Women have borne the brunt of the upheaval caused by the pandemic for two main reasons: devastation to industries employing a high concentration of women, and the additional childcare duties created by the closure of schools and daycare facilities.
According to the National Women's Law Center, women have lost 5.4 million jobs since the pandemic began and women participating in the labor force is at its lowest since 1988.
The unemployment rate for women ages 20 and over is still more than 1.8 times higher than their pre-pandemic unemployment rate of 3.1% in February 2020. Black women and Latinas continue to be hit particularly hard by the economic crisis: nearly 1 in 11 Black women ages 20 and over (8.7%) and nearly 1 in 13 Latinas (7.3%) were unemployed last month.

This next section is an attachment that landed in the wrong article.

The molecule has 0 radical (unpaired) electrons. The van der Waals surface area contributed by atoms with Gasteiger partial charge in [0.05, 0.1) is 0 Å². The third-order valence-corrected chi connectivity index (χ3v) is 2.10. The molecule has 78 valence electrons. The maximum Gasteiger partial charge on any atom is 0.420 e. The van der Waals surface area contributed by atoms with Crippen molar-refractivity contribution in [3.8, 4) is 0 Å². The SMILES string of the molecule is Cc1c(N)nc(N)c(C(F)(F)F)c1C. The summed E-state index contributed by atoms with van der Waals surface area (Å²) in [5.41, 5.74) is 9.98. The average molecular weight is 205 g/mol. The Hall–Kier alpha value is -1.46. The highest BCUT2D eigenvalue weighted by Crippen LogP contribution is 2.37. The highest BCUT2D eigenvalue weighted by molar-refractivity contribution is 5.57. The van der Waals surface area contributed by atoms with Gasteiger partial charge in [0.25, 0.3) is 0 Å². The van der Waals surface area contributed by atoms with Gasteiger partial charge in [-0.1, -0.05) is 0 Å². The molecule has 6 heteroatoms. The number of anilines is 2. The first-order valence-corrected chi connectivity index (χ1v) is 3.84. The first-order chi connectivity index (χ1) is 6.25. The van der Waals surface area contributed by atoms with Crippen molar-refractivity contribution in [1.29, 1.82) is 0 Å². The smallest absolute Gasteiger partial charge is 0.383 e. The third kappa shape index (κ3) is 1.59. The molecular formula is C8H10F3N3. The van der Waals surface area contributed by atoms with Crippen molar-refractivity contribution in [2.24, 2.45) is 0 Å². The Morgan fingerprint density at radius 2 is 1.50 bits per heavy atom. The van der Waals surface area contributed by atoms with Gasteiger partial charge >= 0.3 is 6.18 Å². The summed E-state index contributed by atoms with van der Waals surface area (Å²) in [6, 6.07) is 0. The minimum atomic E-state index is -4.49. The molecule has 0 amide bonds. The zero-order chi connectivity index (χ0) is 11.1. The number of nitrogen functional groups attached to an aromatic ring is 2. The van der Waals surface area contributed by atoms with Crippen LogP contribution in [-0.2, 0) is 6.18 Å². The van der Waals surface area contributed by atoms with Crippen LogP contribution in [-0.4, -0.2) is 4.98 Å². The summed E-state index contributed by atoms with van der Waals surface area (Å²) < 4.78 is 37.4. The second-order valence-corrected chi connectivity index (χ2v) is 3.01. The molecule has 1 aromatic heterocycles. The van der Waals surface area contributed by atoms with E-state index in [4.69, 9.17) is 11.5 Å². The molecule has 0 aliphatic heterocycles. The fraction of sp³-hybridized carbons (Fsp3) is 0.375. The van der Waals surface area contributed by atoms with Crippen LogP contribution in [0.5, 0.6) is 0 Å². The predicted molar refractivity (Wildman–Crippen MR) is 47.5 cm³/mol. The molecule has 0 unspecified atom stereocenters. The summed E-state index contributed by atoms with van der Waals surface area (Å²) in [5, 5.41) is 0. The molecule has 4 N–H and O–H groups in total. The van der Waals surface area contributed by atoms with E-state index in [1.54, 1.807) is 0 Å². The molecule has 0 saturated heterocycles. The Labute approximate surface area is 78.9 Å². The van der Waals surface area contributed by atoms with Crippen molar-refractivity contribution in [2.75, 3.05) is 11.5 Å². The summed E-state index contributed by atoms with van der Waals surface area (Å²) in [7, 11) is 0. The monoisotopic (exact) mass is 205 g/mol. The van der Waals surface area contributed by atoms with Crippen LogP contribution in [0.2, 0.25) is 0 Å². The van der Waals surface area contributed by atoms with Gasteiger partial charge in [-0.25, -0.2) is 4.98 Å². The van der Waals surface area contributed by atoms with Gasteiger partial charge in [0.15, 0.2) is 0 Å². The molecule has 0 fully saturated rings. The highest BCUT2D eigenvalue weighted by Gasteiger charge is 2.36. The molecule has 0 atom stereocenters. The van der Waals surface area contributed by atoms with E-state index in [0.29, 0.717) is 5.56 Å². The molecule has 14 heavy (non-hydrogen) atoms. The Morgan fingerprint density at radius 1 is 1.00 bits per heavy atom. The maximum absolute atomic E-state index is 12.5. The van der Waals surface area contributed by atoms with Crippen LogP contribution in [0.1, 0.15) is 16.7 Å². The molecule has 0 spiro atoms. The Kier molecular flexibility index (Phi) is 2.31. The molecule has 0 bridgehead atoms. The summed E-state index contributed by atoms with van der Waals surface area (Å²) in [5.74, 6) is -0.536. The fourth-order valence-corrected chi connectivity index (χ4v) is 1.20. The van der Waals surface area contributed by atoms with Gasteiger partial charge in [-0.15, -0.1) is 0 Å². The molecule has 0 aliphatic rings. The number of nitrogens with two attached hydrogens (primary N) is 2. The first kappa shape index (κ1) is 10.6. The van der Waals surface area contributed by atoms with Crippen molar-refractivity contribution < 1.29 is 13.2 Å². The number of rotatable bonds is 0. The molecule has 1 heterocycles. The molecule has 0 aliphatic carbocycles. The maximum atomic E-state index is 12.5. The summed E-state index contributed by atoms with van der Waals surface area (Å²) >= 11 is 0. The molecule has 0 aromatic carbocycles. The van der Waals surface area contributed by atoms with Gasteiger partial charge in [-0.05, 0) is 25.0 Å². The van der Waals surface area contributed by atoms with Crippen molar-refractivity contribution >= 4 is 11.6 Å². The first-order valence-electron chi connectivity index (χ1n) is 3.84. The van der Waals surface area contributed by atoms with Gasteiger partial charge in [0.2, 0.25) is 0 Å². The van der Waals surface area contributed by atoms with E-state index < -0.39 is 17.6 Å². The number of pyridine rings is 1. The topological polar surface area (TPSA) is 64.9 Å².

We need to ensure this kind of disproportionate disenfranchising of women never happens again. That means, at the most basic level, working toward a more equitable society where men and women share equal responsibilities and expectations for housework and childcare.
But that also means more opportunities for women in fields where remote work is not an impossibility. The lower the pay for a job, the more overrepresented women are as employees. Closing this gap is key to closing the wage gap for all women, and that work must carry on. Please continue reading below to find out how Tri-Valley Haven is helping to empower women and families in the Tri-Valley area.